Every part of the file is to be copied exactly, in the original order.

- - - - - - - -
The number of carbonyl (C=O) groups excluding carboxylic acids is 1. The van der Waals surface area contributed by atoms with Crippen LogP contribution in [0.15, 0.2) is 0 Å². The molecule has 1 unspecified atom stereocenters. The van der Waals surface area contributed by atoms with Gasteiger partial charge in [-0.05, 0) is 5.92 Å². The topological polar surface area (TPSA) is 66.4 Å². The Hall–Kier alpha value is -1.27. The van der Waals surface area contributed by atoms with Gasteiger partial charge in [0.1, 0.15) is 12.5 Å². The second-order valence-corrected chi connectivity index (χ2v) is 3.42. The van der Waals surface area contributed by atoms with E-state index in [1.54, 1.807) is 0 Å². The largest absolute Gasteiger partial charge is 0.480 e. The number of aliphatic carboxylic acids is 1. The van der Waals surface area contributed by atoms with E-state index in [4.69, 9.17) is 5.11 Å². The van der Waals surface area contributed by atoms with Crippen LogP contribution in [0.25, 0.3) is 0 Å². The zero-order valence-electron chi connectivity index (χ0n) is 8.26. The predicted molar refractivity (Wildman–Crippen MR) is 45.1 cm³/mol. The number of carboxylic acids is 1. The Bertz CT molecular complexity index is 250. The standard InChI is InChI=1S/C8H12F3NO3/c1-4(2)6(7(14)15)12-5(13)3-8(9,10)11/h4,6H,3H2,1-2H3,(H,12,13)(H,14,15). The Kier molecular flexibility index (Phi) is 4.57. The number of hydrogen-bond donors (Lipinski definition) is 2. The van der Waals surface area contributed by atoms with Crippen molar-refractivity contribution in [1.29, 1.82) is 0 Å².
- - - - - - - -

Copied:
The number of carbonyl (C=O) groups excluding carboxylic acids is 1. The van der Waals surface area contributed by atoms with Crippen LogP contribution in [0.15, 0.2) is 0 Å². The molecule has 1 unspecified atom stereocenters. The van der Waals surface area contributed by atoms with Gasteiger partial charge in [-0.05, 0) is 5.92 Å². The topological polar surface area (TPSA) is 66.4 Å². The Hall–Kier alpha value is -1.27. The van der Waals surface area contributed by atoms with Gasteiger partial charge in [0.1, 0.15) is 12.5 Å². The second-order valence-corrected chi connectivity index (χ2v) is 3.42. The van der Waals surface area contributed by atoms with E-state index in [1.54, 1.807) is 0 Å². The largest absolute Gasteiger partial charge is 0.480 e. The number of aliphatic carboxylic acids is 1. The van der Waals surface area contributed by atoms with E-state index in [4.69, 9.17) is 5.11 Å². The van der Waals surface area contributed by atoms with Crippen LogP contribution in [0.25, 0.3) is 0 Å². The zero-order valence-electron chi connectivity index (χ0n) is 8.26. The predicted molar refractivity (Wildman–Crippen MR) is 45.1 cm³/mol. The number of carboxylic acids is 1. The Bertz CT molecular complexity index is 250. The standard InChI is InChI=1S/C8H12F3NO3/c1-4(2)6(7(14)15)12-5(13)3-8(9,10)11/h4,6H,3H2,1-2H3,(H,12,13)(H,14,15). The Kier molecular flexibility index (Phi) is 4.57. The number of hydrogen-bond donors (Lipinski definition) is 2. The van der Waals surface area contributed by atoms with Crippen molar-refractivity contribution in [1.29, 1.82) is 0 Å².